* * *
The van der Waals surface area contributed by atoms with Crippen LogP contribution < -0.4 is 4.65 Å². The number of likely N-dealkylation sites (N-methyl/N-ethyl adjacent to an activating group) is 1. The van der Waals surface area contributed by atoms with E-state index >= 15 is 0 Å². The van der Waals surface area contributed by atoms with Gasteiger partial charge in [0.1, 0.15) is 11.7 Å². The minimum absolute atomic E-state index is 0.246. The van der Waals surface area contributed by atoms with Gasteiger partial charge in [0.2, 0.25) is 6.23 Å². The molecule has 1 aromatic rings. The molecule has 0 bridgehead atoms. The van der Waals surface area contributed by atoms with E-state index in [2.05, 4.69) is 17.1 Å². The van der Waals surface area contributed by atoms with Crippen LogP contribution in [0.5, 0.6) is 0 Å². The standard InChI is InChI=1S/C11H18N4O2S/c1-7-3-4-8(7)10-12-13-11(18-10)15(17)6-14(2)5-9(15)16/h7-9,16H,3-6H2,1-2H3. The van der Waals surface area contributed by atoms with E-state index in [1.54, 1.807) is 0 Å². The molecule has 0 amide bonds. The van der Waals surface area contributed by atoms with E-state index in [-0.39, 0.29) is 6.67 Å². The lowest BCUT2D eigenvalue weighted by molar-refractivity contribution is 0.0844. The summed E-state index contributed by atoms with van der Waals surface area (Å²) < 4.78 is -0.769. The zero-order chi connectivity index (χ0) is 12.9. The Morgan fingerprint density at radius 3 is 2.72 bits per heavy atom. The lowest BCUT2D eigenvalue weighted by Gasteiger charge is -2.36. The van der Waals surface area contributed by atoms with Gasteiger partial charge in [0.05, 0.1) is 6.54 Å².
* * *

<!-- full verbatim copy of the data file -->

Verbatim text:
The van der Waals surface area contributed by atoms with Crippen LogP contribution < -0.4 is 4.65 Å². The number of likely N-dealkylation sites (N-methyl/N-ethyl adjacent to an activating group) is 1. The van der Waals surface area contributed by atoms with E-state index >= 15 is 0 Å². The van der Waals surface area contributed by atoms with Gasteiger partial charge in [0.1, 0.15) is 11.7 Å². The minimum absolute atomic E-state index is 0.246. The van der Waals surface area contributed by atoms with Gasteiger partial charge in [0.2, 0.25) is 6.23 Å². The molecule has 1 aromatic rings. The molecule has 0 bridgehead atoms. The van der Waals surface area contributed by atoms with E-state index in [2.05, 4.69) is 17.1 Å². The van der Waals surface area contributed by atoms with Crippen LogP contribution in [0.5, 0.6) is 0 Å². The standard InChI is InChI=1S/C11H18N4O2S/c1-7-3-4-8(7)10-12-13-11(18-10)15(17)6-14(2)5-9(15)16/h7-9,16H,3-6H2,1-2H3. The van der Waals surface area contributed by atoms with E-state index in [1.54, 1.807) is 0 Å². The molecule has 0 amide bonds. The van der Waals surface area contributed by atoms with E-state index in [-0.39, 0.29) is 6.67 Å². The lowest BCUT2D eigenvalue weighted by molar-refractivity contribution is 0.0844. The summed E-state index contributed by atoms with van der Waals surface area (Å²) < 4.78 is -0.769. The zero-order chi connectivity index (χ0) is 12.9. The Morgan fingerprint density at radius 3 is 2.72 bits per heavy atom. The lowest BCUT2D eigenvalue weighted by Gasteiger charge is -2.36. The van der Waals surface area contributed by atoms with Gasteiger partial charge in [0.05, 0.1) is 6.54 Å².